The United States Department of Agriculture (USDA) announced on Thursday its decision to deregulate two Monsanto genetically engineered (GE) seed varieties: a corn variety engineered to resist drought conditions and an herbicide-resistant soybean engineered to produce more fatty acids than regular soybeans.
Regulators legalized the seeds after reviewing risk assessments, public comments and data provided by Monsanto.
Monsanto is planning "on-farm trials" of drought-tolerant corn, known as MON 87460, during the upcoming planting season "to give farmers experience with the product" and generate commercial data, according to a statement from the company.
The corn contains a protein gene from a bacterium that reportedly limits yield loss when corn plants are stressed by drought conditions.
Earlier this year, Truthout exposed a controversial program in five African countries that involves putting Monsanto drought-tolerant corn in the hands of farmers facing drought conditions. The program is part of an effort funded by the Bill and Melinda Gates Foundation, which is working to establish a "Second Green Revolution" in Africa.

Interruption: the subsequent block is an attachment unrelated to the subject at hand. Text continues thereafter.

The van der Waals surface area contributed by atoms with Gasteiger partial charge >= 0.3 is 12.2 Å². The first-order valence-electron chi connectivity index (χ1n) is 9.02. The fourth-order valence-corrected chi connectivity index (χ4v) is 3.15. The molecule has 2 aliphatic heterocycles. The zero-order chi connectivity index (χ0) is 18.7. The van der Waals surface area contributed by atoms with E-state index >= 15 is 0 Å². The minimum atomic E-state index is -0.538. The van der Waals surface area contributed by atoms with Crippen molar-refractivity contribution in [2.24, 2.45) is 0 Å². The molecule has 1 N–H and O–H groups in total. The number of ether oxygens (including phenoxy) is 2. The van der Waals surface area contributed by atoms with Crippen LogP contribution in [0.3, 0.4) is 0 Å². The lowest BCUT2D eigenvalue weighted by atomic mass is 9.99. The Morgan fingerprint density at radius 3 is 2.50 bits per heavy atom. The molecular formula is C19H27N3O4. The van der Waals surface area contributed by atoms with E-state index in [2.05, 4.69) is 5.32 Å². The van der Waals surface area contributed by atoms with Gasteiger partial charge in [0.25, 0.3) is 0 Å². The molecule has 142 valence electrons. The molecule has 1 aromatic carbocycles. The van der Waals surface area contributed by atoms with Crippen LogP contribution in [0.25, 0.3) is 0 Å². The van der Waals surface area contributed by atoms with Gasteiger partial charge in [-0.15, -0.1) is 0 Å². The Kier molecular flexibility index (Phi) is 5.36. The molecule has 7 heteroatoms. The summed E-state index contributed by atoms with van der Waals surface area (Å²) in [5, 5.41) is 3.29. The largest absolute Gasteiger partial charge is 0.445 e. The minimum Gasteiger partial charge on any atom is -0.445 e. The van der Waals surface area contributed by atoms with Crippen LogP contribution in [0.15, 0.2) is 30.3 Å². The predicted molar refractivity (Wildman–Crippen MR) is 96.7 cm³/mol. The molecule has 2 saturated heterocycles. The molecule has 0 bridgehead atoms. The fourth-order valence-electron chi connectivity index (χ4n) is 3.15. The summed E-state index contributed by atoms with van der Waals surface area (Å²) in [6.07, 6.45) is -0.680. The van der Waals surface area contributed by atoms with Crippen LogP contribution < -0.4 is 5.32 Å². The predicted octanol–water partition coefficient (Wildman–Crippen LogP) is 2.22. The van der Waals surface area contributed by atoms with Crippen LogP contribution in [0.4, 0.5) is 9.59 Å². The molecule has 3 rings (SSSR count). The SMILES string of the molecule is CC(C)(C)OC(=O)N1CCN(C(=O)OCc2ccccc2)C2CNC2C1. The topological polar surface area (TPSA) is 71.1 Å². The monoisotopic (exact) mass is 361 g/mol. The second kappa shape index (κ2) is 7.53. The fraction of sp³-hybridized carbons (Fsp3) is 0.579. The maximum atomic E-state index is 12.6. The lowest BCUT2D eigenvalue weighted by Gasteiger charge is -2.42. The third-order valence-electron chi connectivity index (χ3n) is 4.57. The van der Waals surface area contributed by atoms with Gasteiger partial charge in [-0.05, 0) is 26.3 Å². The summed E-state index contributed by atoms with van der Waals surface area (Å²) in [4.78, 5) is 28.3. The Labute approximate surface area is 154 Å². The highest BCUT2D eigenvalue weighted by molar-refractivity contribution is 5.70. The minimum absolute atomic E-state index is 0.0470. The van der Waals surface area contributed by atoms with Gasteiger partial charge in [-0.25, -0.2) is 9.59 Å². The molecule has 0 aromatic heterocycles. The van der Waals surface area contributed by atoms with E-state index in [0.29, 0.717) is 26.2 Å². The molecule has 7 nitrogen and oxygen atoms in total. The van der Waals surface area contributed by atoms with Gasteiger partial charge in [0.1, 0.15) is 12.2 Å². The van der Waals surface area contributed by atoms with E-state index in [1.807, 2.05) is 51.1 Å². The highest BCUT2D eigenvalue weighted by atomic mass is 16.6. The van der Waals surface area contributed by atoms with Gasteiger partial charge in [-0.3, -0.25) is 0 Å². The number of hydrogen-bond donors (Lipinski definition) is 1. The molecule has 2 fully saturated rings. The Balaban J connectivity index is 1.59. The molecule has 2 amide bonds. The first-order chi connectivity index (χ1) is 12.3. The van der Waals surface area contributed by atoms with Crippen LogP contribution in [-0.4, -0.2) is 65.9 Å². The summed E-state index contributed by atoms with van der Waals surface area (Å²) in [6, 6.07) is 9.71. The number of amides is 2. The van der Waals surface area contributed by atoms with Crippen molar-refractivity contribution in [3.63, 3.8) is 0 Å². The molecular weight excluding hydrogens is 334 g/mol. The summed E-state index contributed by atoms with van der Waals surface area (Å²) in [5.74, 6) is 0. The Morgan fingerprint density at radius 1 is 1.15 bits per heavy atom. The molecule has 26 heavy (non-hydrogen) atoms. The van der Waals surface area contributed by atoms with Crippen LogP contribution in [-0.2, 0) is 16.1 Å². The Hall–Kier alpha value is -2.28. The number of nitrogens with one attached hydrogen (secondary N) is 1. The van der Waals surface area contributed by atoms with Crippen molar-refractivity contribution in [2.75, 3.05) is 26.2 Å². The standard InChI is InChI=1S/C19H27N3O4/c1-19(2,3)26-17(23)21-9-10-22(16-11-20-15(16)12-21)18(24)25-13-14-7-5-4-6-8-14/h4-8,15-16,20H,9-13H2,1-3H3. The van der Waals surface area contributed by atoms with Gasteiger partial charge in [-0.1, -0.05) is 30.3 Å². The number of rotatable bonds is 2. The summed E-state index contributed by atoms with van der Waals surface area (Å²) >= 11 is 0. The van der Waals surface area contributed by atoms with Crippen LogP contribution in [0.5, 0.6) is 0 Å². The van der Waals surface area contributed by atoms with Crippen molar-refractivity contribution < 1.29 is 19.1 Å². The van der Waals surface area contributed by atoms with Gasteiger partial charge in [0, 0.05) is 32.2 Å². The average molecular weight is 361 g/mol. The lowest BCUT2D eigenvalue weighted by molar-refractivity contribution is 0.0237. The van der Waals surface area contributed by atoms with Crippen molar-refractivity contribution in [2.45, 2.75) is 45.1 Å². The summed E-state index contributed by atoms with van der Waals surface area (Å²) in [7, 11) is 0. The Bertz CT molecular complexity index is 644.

Critics say such efforts could replace traditional and sustainable farming methods with American-style industrial agriculture and prevent African governments from effectively regulating GE crops.
Last week, Truthout revealed that the USDA is taking steps to speed up the approval process for GE crops after industry groups put mounting pressure on top officials in recent years.
The USDA also announced a public comment period for two additional GE crop seeds, including another Monsanto soybean that is engineered to provide omega-3 fatty acids. Regulators have submitted favorable assessments of the seeds and are expected to approve them sometime next year. The public comment period on both products runs until February 27, 2012.